Stanford GSB | Ms. Eyebrows Say It All
GRE 299, GPA 8.2/10
Stanford GSB | Mr. Low GPA To Stanford
GMAT 770, GPA 2.7
Cornell Johnson | Mr. Regulator To Private
GMAT 700, GPA 2.0
Berkeley Haas | Mr. Stuck Consultant
GMAT 760, GPA 3.6
Harvard | Ms. Consumer Sustainability
GMAT 740, GPA 3.95
Columbia | Ms. Retail Queen
GRE 322, GPA 3.6
Ross | Mr. Saudi Engineer
GRE 312, GPA 3.48
MIT Sloan | Mr. Mechanical Engineer W/ CFA Level 2
GMAT 760, GPA 3.83/4.0 WES Conversion
Kellogg | Mr. Structural Engineer
GMAT 680, GPA 3.2
Harvard | Mr. Air Force Seeking Feedback
GRE 329, GPA 3.2
NYU Stern | Mr. Health Tech
GMAT 730, GPA 3.0
Stanford GSB | Mr. Hopeful B School Investment Analyst
GRE 334, GPA 4.0
MIT Sloan | Mr. Spaniard
GMAT 710, GPA 7 out of 10 (top 15%)
Harvard | Ms. Marketing Family Business
GMAT 750- first try so might retake for a higher score (aiming for 780), GPA Lower Second Class Honors (around 3.0)
Stanford GSB | Mr. Deferred MBA Candidate
GMAT 760, GPA 4.0
Berkeley Haas | Mr. Colombian Sales Leader
GMAT 610, GPA 2.78
Darden | Mr. Anxious One
GRE 323, GPA 3.85
Emory Goizueta | Mr. Family Business Turned Consultant
GMAT 640, GPA 3.0
Tuck | Ms. BFA To MBA
GMAT 700, GPA 3.96
Berkeley Haas | Mr. Hanging By A Thread
GMAT 710, GPA 3.8
Harvard | Ms. Hollywood To Healthcare
GMAT 730, GPA 2.5
Kellogg | Ms. Indian Entrepreneur
GMAT 750, GPA 3.3
Tuck | Ms. Confused One
GMAT 740, GPA 7.3/10
McCombs School of Business | Ms. Registered Nurse Entrepreneur
GMAT 630, GPA 3.59
Stanford GSB | Ms. Tech Consulting
GMAT 700, GPA 3.53
Kellogg | Mr. Danish Raised, US Based
GMAT 710, GPA 10.6 out of 12
Kellogg | Mr. Indian Engine Guy
GMAT 740, GPA 7.96 Eq to 3.7

Adam Grant: Apprentice-Styled Challenges

Adam Grant of Wharton is among the 40 best business school profs under the age of 40.

Adam Grant of Wharton is among the 40 best business school profs under the age of 40.

At just 29 years of age, Professor Adam Grant of the Wharton School has been teaching for seven years and has held academic positions at Harvard, Michigan, and UNC-Chapel Hill. His drive as a professor at one of the world’s top business schools is to use his knowledge, research, and connections to make a difference in the lives and careers of his students.

My philosophy of teaching is quite simple: I seek to maximize my impact in educating and inspiring students. In management and leadership, I believe that the best way to learn a concept, theory, or framework is to apply it. I focus heavily on experiential learning, using exercises and activities that allow students to gain hands-on practice with key frameworks and concepts.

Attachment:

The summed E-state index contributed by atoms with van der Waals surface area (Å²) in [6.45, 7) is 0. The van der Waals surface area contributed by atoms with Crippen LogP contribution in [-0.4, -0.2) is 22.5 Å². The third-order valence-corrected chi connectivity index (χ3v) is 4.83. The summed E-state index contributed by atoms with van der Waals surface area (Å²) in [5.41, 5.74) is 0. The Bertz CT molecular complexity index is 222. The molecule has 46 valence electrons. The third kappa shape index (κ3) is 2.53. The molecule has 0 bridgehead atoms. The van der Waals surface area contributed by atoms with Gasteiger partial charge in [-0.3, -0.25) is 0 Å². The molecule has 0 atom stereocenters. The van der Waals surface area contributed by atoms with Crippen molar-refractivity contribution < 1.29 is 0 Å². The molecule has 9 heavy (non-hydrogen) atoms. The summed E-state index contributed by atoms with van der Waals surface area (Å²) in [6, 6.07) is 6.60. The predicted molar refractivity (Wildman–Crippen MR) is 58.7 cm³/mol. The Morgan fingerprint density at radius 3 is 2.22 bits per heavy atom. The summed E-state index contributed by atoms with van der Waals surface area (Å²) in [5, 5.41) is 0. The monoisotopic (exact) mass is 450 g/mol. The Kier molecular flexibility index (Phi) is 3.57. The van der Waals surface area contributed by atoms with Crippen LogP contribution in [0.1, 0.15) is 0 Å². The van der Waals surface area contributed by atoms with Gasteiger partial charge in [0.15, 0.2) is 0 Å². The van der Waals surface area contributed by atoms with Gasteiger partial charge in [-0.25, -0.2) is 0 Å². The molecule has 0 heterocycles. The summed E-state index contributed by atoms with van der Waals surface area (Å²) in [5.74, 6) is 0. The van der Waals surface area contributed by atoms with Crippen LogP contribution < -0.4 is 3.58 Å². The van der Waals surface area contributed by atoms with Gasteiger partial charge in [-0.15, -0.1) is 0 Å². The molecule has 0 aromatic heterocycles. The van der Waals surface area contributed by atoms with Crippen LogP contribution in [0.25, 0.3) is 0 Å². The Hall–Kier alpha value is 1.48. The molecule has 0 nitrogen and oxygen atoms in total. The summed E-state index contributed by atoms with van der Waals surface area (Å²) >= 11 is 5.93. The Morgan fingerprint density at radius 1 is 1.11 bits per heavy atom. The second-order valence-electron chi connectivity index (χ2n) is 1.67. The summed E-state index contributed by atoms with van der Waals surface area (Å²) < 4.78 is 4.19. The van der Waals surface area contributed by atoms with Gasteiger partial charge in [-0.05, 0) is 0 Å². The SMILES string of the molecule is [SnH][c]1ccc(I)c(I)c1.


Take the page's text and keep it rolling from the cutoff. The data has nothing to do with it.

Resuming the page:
I view experiential learning as central to equipping students with the knowledge and skills that they will need to become effective leaders and managers. I also aim to blend together surprising findings from research evidence, discussions and debates drawing on students’ experiences, personal stories about mistakes and occasional successes from my own career, and relevant TV and movie clips. Much of my teaching style is informed by my previous work experiences. Performing as a magician taught me the value of surprises and well-crafted stories. Coaching springboard divers reinforced the importance of understanding my students’ goals, interests, and values so that I can tailor my courses to them. Leading an advertising team and negotiating with clients highlighted how much I cared about building long-term relationships. When a student enters my classroom, I view it as the start of a lifelong connection, where my contribution is to share my knowledge and networks in any way that might be helpful.

What mistakes have you made as a young professor? As a young professor, I’ve made more than my share of mistakes in the classroom. Early in my career, I imposed too much structure, and found it very difficult to deviate from a lesson plan or a debriefing agenda for an experiential exercise. What I learned very quickly was that being extremely linear was boring not only for my students, but also for me. I discovered that flexibility, improvisation, and spontaneity made the class substantially more interesting and engaging for all involved. It allowed space for students to raise unscripted questions and to bring their own professional experiences into the discussion, enriching the dialogue tremendously.

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